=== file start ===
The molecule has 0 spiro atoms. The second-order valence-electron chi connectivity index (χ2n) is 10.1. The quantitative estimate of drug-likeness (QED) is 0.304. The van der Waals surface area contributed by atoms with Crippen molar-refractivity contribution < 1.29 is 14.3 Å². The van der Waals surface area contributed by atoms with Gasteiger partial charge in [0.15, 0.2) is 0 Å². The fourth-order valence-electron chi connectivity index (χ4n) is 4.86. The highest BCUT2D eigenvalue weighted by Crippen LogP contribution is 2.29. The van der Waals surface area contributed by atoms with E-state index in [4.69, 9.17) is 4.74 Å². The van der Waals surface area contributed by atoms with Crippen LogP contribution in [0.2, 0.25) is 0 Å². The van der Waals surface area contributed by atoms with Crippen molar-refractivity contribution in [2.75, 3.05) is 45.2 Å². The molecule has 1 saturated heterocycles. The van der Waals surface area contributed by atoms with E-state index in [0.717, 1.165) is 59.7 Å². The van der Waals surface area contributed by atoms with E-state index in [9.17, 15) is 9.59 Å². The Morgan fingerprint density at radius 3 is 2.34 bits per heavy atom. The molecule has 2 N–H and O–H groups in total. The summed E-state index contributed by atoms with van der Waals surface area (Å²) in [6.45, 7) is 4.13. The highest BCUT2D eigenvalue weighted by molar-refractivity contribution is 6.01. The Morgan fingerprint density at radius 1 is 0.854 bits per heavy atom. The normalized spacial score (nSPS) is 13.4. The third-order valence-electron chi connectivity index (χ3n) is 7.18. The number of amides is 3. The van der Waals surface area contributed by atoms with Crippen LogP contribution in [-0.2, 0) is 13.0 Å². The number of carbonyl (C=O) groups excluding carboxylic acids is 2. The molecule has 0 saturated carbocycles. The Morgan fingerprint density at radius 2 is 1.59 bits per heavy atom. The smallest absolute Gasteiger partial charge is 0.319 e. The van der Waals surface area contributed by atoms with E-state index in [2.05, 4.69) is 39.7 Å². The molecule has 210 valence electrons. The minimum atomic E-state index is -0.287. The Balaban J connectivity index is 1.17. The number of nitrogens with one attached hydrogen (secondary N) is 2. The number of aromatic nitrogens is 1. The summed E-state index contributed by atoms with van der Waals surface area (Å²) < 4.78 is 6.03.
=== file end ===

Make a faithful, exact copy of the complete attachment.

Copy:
The molecule has 0 spiro atoms. The second-order valence-electron chi connectivity index (χ2n) is 10.1. The quantitative estimate of drug-likeness (QED) is 0.304. The van der Waals surface area contributed by atoms with Crippen molar-refractivity contribution < 1.29 is 14.3 Å². The van der Waals surface area contributed by atoms with Gasteiger partial charge in [0.15, 0.2) is 0 Å². The fourth-order valence-electron chi connectivity index (χ4n) is 4.86. The highest BCUT2D eigenvalue weighted by Crippen LogP contribution is 2.29. The van der Waals surface area contributed by atoms with E-state index in [4.69, 9.17) is 4.74 Å². The van der Waals surface area contributed by atoms with Crippen LogP contribution in [0.2, 0.25) is 0 Å². The van der Waals surface area contributed by atoms with Crippen molar-refractivity contribution in [2.75, 3.05) is 45.2 Å². The molecule has 1 saturated heterocycles. The van der Waals surface area contributed by atoms with E-state index in [0.717, 1.165) is 59.7 Å². The van der Waals surface area contributed by atoms with E-state index in [9.17, 15) is 9.59 Å². The Morgan fingerprint density at radius 3 is 2.34 bits per heavy atom. The molecule has 2 N–H and O–H groups in total. The summed E-state index contributed by atoms with van der Waals surface area (Å²) in [6.45, 7) is 4.13. The highest BCUT2D eigenvalue weighted by molar-refractivity contribution is 6.01. The Morgan fingerprint density at radius 1 is 0.854 bits per heavy atom. The normalized spacial score (nSPS) is 13.4. The third-order valence-electron chi connectivity index (χ3n) is 7.18. The number of amides is 3. The van der Waals surface area contributed by atoms with Crippen LogP contribution in [-0.2, 0) is 13.0 Å². The number of carbonyl (C=O) groups excluding carboxylic acids is 2. The molecule has 0 saturated carbocycles. The Morgan fingerprint density at radius 2 is 1.59 bits per heavy atom. The smallest absolute Gasteiger partial charge is 0.319 e. The van der Waals surface area contributed by atoms with E-state index in [2.05, 4.69) is 39.7 Å². The molecule has 210 valence electrons. The minimum atomic E-state index is -0.287. The Balaban J connectivity index is 1.17. The number of nitrogens with one attached hydrogen (secondary N) is 2. The number of aromatic nitrogens is 1. The summed E-state index contributed by atoms with van der Waals surface area (Å²) < 4.78 is 6.03.